The recently discovered archaeological sites in southern and northern India have given an idea of how people lived before and after the colossal Toba volcanic eruption 74,000 years ago.
Excavations participated an international research team of scientists from Oxford University and Indian experts.
The seven-year project was devoted to the study of the environment in which people lived, their stone tools, as well as plants and animal bones of the time. The research team concluded that many forms of life survived the super-eruption, contrary to another study from which it was concluded that a significant reduction in animal population.
According to scientists, innovative work is that the species responsible for creating stone tools related to Homo Sapiens. The analysis of stone tools showed that the artifacts belong to the Middle Paleolithic and are similar to those that create the modern African natives. "Although we are still looking for fossils of people to accurately confirm the hypothesis, we are encouraged by the technological coincidences. This suggests that the population of people over 74 inhabited India thousands of years ago, about 15,000 years earlier than previously thought until today," said Project Manager Michael Petragliya (Michael Petraglia), a senior researcher at the School of Archaeology at the University of Oxford.
The theory of the extinction of the people as a consequence of the super-eruption of Toba, is a frequent subject of scientific debate. But the fact that the Middle Palaeolithic tools of similar samples date back to the time before and after the eruption of the volcano suggests that people survived the eruption were the same people to use all of the same stone tools. According to the findings, other ancestors of modern humans, such as Neanderthals in Europe and the so-called hobbits (Homo floresiensis) in south-east Asia, also survived the eruption.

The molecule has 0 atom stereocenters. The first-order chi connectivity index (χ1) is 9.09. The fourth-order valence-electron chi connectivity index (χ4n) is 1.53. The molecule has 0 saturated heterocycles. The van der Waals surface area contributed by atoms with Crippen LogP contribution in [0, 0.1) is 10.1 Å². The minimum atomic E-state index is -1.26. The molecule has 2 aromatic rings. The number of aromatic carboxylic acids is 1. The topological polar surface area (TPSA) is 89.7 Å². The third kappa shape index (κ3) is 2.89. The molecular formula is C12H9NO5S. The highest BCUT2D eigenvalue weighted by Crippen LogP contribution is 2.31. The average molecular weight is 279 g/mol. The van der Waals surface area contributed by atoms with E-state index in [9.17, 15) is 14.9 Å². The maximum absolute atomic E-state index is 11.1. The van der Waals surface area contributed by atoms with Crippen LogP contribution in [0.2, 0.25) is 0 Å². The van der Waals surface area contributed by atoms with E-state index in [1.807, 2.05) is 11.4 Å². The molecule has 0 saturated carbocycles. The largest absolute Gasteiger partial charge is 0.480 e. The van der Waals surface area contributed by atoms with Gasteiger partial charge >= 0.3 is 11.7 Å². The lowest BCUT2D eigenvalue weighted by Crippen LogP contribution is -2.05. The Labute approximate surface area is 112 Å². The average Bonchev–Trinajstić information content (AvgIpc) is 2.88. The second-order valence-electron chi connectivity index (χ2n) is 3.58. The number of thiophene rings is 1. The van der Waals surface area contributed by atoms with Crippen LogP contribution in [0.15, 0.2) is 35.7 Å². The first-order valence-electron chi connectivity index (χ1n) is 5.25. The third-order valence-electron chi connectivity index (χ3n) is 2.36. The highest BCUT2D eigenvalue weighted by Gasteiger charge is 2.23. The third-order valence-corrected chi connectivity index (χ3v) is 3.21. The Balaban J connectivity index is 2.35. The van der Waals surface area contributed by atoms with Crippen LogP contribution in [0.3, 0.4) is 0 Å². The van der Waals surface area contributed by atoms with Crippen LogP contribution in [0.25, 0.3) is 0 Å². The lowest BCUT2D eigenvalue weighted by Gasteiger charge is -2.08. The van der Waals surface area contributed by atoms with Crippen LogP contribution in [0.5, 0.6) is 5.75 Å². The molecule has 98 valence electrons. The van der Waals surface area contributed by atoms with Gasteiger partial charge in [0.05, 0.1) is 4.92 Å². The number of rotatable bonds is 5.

Although some scholars have speculated that the eruption resulted in the complete destruction of the environment, conducted by Oxford study suggests that the existing environmental conditions, have contributed to relatively rapid recovery.
While some bones found during the excavations Toba, but in a complex of caves Billasurgam (Billasurgam) in kurnul (Kurnool), Andhra Pradesh (Andhra Pradesh), scientists have found a deposit, which comes to the age of 100-thousand mark. They contain the bones of animals: wild animals, carnivorous predators, monkeys. Also, the remains of plants have been identified in the caves and in the plains, which gives important information about the level of damage that was caused by the volcanic eruption of Toba environment.
Dr. Petragliya says: "These exciting new evidence cast doubt on the theory of global natural disaster caused by the super-eruption of Toba. Course specific environmental harm has been done. There evidence that the ash temporarily stalled the development of plants and definitely scored and contaminated fresh water tanks, allegedly causing harm to animals and maybe even people. Our news widgets is the key, modern life. always up to date of all events in your country.